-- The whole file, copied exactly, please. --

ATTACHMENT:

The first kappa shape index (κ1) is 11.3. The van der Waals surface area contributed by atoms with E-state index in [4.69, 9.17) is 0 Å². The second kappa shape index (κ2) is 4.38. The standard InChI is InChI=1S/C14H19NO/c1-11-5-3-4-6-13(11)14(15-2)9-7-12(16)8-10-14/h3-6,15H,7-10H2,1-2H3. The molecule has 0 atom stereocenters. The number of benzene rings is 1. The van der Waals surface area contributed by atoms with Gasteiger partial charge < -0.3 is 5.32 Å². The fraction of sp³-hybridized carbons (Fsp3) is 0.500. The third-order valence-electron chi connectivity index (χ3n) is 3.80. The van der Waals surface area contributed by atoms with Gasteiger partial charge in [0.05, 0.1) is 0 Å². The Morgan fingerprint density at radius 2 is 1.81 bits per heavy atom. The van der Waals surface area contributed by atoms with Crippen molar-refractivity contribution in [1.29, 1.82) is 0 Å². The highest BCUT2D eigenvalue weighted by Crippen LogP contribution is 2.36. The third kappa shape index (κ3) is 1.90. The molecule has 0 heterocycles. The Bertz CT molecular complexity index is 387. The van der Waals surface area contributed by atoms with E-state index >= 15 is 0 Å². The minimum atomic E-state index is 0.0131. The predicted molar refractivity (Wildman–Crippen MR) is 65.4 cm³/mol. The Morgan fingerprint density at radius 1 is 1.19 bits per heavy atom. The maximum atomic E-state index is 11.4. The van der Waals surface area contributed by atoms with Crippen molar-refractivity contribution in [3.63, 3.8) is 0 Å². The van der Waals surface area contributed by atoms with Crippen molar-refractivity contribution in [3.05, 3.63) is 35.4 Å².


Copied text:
The first kappa shape index (κ1) is 11.3. The van der Waals surface area contributed by atoms with E-state index in [4.69, 9.17) is 0 Å². The second kappa shape index (κ2) is 4.38. The standard InChI is InChI=1S/C14H19NO/c1-11-5-3-4-6-13(11)14(15-2)9-7-12(16)8-10-14/h3-6,15H,7-10H2,1-2H3. The molecule has 0 atom stereocenters. The number of benzene rings is 1. The van der Waals surface area contributed by atoms with Gasteiger partial charge < -0.3 is 5.32 Å². The fraction of sp³-hybridized carbons (Fsp3) is 0.500. The third-order valence-electron chi connectivity index (χ3n) is 3.80. The van der Waals surface area contributed by atoms with Gasteiger partial charge in [0.05, 0.1) is 0 Å². The Morgan fingerprint density at radius 2 is 1.81 bits per heavy atom. The van der Waals surface area contributed by atoms with Crippen molar-refractivity contribution in [1.29, 1.82) is 0 Å². The highest BCUT2D eigenvalue weighted by Crippen LogP contribution is 2.36. The third kappa shape index (κ3) is 1.90. The molecule has 0 heterocycles. The Bertz CT molecular complexity index is 387. The van der Waals surface area contributed by atoms with E-state index >= 15 is 0 Å². The minimum atomic E-state index is 0.0131. The predicted molar refractivity (Wildman–Crippen MR) is 65.4 cm³/mol. The Morgan fingerprint density at radius 1 is 1.19 bits per heavy atom. The maximum atomic E-state index is 11.4. The van der Waals surface area contributed by atoms with Crippen molar-refractivity contribution in [3.63, 3.8) is 0 Å². The van der Waals surface area contributed by atoms with Crippen molar-refractivity contribution in [3.05, 3.63) is 35.4 Å².